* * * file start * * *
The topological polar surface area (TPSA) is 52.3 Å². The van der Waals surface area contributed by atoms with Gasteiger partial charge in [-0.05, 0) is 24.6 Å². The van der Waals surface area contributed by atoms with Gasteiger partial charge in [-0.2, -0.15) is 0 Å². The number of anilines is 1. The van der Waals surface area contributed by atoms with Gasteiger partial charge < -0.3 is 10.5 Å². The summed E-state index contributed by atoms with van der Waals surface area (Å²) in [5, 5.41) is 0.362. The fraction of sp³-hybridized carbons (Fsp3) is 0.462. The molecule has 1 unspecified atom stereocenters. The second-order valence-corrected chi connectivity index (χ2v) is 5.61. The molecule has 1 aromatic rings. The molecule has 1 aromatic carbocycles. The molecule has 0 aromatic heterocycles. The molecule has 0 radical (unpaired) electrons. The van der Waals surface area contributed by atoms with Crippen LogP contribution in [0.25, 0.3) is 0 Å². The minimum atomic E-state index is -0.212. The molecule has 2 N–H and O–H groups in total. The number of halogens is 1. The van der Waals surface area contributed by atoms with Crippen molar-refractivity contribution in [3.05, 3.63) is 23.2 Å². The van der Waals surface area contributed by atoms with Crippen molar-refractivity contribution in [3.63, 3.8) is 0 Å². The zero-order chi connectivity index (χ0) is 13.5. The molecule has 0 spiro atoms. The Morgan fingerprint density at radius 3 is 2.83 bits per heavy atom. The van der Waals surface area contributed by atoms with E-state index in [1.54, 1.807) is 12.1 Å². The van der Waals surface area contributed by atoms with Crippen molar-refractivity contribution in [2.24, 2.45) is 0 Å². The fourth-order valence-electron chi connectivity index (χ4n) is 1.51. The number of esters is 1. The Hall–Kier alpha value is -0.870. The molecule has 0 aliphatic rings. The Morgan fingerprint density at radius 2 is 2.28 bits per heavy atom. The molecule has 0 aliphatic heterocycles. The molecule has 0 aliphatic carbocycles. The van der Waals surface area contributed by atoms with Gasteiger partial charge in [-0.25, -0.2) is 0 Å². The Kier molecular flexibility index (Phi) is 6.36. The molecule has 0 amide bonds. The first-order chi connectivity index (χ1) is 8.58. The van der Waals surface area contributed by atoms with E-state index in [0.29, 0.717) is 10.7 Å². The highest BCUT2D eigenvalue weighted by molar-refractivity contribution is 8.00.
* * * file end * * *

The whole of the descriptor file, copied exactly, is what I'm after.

The topological polar surface area (TPSA) is 52.3 Å². The van der Waals surface area contributed by atoms with Gasteiger partial charge in [-0.05, 0) is 24.6 Å². The van der Waals surface area contributed by atoms with Gasteiger partial charge in [-0.2, -0.15) is 0 Å². The number of anilines is 1. The van der Waals surface area contributed by atoms with Gasteiger partial charge < -0.3 is 10.5 Å². The summed E-state index contributed by atoms with van der Waals surface area (Å²) in [5, 5.41) is 0.362. The fraction of sp³-hybridized carbons (Fsp3) is 0.462. The molecule has 1 unspecified atom stereocenters. The second-order valence-corrected chi connectivity index (χ2v) is 5.61. The molecule has 1 aromatic rings. The molecule has 1 aromatic carbocycles. The molecule has 0 aromatic heterocycles. The molecule has 0 radical (unpaired) electrons. The van der Waals surface area contributed by atoms with Crippen LogP contribution in [0.25, 0.3) is 0 Å². The minimum atomic E-state index is -0.212. The molecule has 2 N–H and O–H groups in total. The number of halogens is 1. The van der Waals surface area contributed by atoms with Crippen molar-refractivity contribution in [3.05, 3.63) is 23.2 Å². The van der Waals surface area contributed by atoms with Crippen molar-refractivity contribution in [3.63, 3.8) is 0 Å². The zero-order chi connectivity index (χ0) is 13.5. The molecule has 0 spiro atoms. The Morgan fingerprint density at radius 3 is 2.83 bits per heavy atom. The van der Waals surface area contributed by atoms with E-state index in [1.54, 1.807) is 12.1 Å². The van der Waals surface area contributed by atoms with Crippen molar-refractivity contribution in [2.24, 2.45) is 0 Å². The fourth-order valence-electron chi connectivity index (χ4n) is 1.51. The number of esters is 1. The Hall–Kier alpha value is -0.870. The molecule has 0 aliphatic rings. The Morgan fingerprint density at radius 2 is 2.28 bits per heavy atom. The molecule has 0 aliphatic heterocycles. The molecule has 0 aliphatic carbocycles. The van der Waals surface area contributed by atoms with Gasteiger partial charge in [-0.25, -0.2) is 0 Å². The Kier molecular flexibility index (Phi) is 6.36. The molecule has 0 amide bonds. The first-order chi connectivity index (χ1) is 8.58. The van der Waals surface area contributed by atoms with E-state index in [0.29, 0.717) is 10.7 Å². The highest BCUT2D eigenvalue weighted by molar-refractivity contribution is 8.00.